VoIP provider Vonage has settled a patent dispute with Sprint by agreeing to pay Sprint about $80 million, the two companies announced early this week.
As part of the agreement, Sprint has agreed to license Vonage its VoIP portfolio, which includes more than 100 patents covering methods and components to connect voice calls between a traditional telephone network and an IP network, Sprint said.
A jury in Kansas found on September 25 that Vonage infringed on six patents owned by Sprint. The jury awarded Sprint $69.5 million in damages, amounting to 5 percent of Vonage's revenue during the infringing period.
The agreement announced on Monday resolves the patent dispute, Sprint said in a press release. Vonage had originally said it planned to appeal the patent award.
Vonage and Sprint will enter into a business relationship as part of the agreement, Vonage said. The $80 million payment includes $35 million for past use of Sprint's licences, $40 million for a future licence, and $5 million in prepayment for services from Sprint, Vonage said.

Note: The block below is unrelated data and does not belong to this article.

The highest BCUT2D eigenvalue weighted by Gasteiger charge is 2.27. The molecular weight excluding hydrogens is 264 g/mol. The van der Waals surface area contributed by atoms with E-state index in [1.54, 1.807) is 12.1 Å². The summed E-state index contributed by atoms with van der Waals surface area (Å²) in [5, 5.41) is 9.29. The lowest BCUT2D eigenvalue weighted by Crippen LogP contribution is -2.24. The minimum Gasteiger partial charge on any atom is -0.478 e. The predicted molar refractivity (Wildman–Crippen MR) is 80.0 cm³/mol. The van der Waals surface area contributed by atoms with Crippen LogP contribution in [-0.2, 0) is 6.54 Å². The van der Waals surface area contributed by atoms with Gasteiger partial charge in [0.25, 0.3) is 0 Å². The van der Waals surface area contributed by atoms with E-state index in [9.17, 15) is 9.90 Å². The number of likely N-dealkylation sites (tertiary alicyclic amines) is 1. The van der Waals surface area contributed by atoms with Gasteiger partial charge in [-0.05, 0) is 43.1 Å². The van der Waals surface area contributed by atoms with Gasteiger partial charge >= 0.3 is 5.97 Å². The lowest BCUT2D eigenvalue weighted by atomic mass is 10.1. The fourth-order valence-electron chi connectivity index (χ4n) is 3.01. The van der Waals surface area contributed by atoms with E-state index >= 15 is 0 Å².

"We are pleased to resolve our dispute with Sprint and enter into a productive future relationship," Sharon O'Leary, Vonage's general counsel, said in a statement. "We believe this deal is good news for Vonage, our customers and our shareholders."
Vonage, with nearly 2.5 million VoIP customers, has faced a similar patent challenge from Verizon.
Earlier this year, a US court found Vonage infringed on Verizon patents, and a judge ordered an injunction that would have prevented Vonage from signing up new customers. Vonage won a stay of that injunction and is appealing the original infringement ruling.
In August, Vonage said it had nearly completed rolling out workarounds for two of the three patents claimed by Verizon.
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